Whether or not the dentists you work with will want to continue examining patients for the sole purpose of referring them to you for specified treatment is a matter for mutual discussion and agreement. One of the major advantages for dentists is that they no longer need to do this, especially in circumstances where they could not receive any NHS remuneration for having done so.

Click here to read our briefing document on Direct Access.

If a DCP is not working to a dentist’s prescription, what happens about consent?

You should always ensure that a valid consent has been obtained from the patient (and/or parent in the case of a minor), whether or not you are working to a prescription produced by a registered dentist. This is part of your duty of care to each and every patient you treat.

In this situation the responsibility to obtain a valid consent is wholly yours and you would be legally, ethically and professionally accountable if you treat a patient without obtaining it. Members are referred to our Advice Booklet on this subject (a different version exists for members practising in Scotland) which can be downloaded here.

Read our briefing document on Direct Access

I am a self-employed hygienist working in a general practice with two dentists. What difference does direct access make to me?

There may be a limited difference in practical terms, but there are two important changes that you should bear in mind. Firstly, direct access means you no longer need a written prescription from a dentist before carrying out treatment for a patient, but without such a prescription you are wholly responsible for a diagnosis and any treatment you carry out. This arrangement is best suited to treatment provided privately, since the current NHS contract still requires the patient to have been examined by a dentist if the treatment is being provided under NHS contract.

The second change is that even if the dentist(s) you work with is/are still referring patients to you, with a request to provide certain treatment, you are no longer limited to carrying out the treatment they have asked you to perform. If you decide to carry out further treatment without reference to a dentist – as you would be fully entitled to do, assuming this is treatment that you are trained and competent to provide – you would be personally accountable for those decisions as well as for the actual treatment.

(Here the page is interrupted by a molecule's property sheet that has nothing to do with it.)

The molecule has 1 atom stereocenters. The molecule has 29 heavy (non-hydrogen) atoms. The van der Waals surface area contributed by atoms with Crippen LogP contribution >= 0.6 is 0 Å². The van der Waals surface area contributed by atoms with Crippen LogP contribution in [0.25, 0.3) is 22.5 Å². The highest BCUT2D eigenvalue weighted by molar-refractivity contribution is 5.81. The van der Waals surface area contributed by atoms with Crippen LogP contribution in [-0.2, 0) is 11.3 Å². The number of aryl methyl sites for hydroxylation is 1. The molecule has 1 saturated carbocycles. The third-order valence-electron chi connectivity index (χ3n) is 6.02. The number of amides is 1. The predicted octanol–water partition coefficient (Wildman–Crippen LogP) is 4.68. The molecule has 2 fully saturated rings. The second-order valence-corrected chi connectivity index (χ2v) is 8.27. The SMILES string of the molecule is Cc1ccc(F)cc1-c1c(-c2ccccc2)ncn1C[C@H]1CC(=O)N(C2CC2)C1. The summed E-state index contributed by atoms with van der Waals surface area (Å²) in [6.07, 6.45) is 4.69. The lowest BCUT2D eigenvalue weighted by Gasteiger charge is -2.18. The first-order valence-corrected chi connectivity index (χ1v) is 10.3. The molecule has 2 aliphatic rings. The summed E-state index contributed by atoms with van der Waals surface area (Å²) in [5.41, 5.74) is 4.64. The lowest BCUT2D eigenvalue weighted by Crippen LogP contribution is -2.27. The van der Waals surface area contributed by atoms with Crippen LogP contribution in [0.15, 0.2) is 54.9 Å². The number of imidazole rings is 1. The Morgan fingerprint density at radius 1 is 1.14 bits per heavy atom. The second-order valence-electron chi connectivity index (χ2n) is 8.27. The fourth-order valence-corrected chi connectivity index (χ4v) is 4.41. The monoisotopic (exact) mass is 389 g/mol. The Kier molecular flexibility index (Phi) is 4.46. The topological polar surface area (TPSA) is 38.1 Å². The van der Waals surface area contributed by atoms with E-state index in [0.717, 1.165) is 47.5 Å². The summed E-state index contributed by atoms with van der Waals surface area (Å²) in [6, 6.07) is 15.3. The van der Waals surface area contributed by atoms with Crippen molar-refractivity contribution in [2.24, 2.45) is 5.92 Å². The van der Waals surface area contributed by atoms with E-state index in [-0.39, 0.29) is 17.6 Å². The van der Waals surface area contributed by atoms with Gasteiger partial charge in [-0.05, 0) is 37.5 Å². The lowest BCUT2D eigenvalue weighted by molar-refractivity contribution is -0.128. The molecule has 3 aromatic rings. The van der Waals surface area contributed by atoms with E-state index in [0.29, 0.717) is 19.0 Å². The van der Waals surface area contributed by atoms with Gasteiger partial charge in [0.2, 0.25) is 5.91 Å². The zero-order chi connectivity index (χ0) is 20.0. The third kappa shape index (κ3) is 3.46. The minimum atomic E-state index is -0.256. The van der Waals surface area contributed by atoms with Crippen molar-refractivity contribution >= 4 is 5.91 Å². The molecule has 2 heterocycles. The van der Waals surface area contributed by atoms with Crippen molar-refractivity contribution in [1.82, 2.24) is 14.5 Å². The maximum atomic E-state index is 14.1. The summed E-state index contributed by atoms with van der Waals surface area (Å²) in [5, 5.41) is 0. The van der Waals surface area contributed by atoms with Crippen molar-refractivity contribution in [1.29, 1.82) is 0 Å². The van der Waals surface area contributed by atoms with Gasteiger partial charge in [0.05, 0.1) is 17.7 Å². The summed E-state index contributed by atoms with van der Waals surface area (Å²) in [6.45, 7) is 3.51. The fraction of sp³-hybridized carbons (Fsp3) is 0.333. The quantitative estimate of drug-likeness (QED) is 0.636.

Click here to read our briefing document on Direct Access.

I work part-time in two practices as a dental hygienist and therapist. I have always assumed my employer is ultimately liable for the work I carry out if one or both of us gets sued.

Is that no longer the case now, and what happens in the other practice where I work two sessions a week on a self-employed basis?

In some circumstances your employer can be held to be vicariously liable for any negligent acts and omissions on your part. That remains the case even if patients see you without first seeing a dentist, and even if a dentist is completely unaware of the treatment you are providing for a patient. While this does not prevent a patient suing you too (i.e. naming you personally as a defendant to the claim), it is likely that a patient would direct a claim to your employer in the first instance.

The situation in the other practice, where you are working on a self-employed basis, could well be different as it is likely that the practice would disclaim any liability for your actions, in particular where treatment was carried out without input from another clinician. If you choose to carry out treatment in the absence of any direction from a registered dentist, you are solely responsible for your own acts and omissions.

Click here to read our briefing document on direct access.

What has the GDC said about patients having direct access to DCPs and how will the general public be protected?

The GDC has stated that the new arrangements have been made with patient safety as an up-most priority. Registrants treating patients directly must only do so if appropriately trained, competent and with adequate indemnity or insurance arrangements in place. They should also ensure that there are adequate onward referral arrangements in place and they must make clear to the patient the extent of their scope of practice and not work beyond it.

It should be remembered that to ensure patient safety:

  • All registrants must be trained, competent and indemnified for any tasks they undertake